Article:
Friday, August 14, 2009
Rules of engagement
So after all these years the Australian board of inquiry came back with their finding on the loss of HMS Sydney and her entire crew of 645 (the worst WW11 disaster for our allies) that took place a few weeks before Pearl Harbor on the afternoon of November 19, 1941 .
The light Cruiser Sydney, the pride of the Australian Navy (they of course could not afford heavy duty Battleships--not that ours survived the same treachery at Pearl Harbor), had "inexplicably" approached a disguised German raider to point blank range.
After a radio challenge, the Kormoran suddenly raised her German flag as she simultaneously opened fire on the Sydney with every gun blazing, including torpedo's. The first salvo took out the Sydney's Command and Control and within five minutes about 70% of the crew.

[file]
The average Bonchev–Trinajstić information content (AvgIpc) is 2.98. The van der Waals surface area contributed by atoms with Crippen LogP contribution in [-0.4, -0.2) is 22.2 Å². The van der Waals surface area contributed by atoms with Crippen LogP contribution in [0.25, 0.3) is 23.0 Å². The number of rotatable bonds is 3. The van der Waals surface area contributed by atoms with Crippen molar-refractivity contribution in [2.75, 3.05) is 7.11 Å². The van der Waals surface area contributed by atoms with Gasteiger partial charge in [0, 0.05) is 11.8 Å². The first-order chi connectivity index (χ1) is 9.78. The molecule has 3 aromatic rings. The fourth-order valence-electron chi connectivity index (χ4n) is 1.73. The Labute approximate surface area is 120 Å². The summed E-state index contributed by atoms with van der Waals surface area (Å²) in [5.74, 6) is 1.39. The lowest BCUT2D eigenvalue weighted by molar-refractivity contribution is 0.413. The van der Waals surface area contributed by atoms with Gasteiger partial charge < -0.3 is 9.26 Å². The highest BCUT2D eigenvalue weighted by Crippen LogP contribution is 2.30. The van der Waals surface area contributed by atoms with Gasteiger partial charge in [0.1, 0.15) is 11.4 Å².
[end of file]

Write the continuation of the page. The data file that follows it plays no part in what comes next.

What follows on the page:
The mortally wounded Sydney returned fire and inflicted enough damage to (eventually) sink the Kormoran, but she limped away totally ablaze only to sink within a few hours with all hands aboard. A total loss of life.
On the early morning of December 7, 1941 the Empire of Japan had planned to declare war on the US only moments before the bombs and machine guns devastated our unsuspecting fleet moored at Pearl Harbor.
Slight miscalculation, as the coded missive from the emperor was not translated by their underlings in time (and never actually said that a state of war exists.) An enraged America repaid their treachery many times over.